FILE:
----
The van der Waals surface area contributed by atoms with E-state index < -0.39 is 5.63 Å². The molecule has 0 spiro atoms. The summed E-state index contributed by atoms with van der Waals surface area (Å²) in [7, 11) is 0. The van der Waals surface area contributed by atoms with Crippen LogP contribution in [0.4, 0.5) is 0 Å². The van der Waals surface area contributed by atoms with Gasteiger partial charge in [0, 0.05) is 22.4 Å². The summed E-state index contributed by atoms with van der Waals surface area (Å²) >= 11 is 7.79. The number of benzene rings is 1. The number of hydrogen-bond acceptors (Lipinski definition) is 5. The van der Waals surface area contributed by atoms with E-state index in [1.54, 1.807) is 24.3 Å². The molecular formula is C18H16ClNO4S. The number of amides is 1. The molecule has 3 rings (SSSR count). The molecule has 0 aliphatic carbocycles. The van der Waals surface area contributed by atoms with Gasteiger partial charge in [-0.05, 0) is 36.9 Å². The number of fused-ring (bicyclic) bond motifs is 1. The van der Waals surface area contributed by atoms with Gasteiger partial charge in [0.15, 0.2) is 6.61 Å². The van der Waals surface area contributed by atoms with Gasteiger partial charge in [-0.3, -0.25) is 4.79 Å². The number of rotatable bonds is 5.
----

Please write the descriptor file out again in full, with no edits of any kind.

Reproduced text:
The van der Waals surface area contributed by atoms with E-state index < -0.39 is 5.63 Å². The molecule has 0 spiro atoms. The summed E-state index contributed by atoms with van der Waals surface area (Å²) in [7, 11) is 0. The van der Waals surface area contributed by atoms with Crippen LogP contribution in [0.4, 0.5) is 0 Å². The van der Waals surface area contributed by atoms with Gasteiger partial charge in [0, 0.05) is 22.4 Å². The summed E-state index contributed by atoms with van der Waals surface area (Å²) >= 11 is 7.79. The number of benzene rings is 1. The number of hydrogen-bond acceptors (Lipinski definition) is 5. The van der Waals surface area contributed by atoms with E-state index in [1.54, 1.807) is 24.3 Å². The molecular formula is C18H16ClNO4S. The number of amides is 1. The molecule has 3 rings (SSSR count). The molecule has 0 aliphatic carbocycles. The van der Waals surface area contributed by atoms with Gasteiger partial charge in [-0.05, 0) is 36.9 Å². The number of fused-ring (bicyclic) bond motifs is 1. The van der Waals surface area contributed by atoms with Gasteiger partial charge in [0.15, 0.2) is 6.61 Å². The van der Waals surface area contributed by atoms with Gasteiger partial charge in [-0.3, -0.25) is 4.79 Å². The number of rotatable bonds is 5.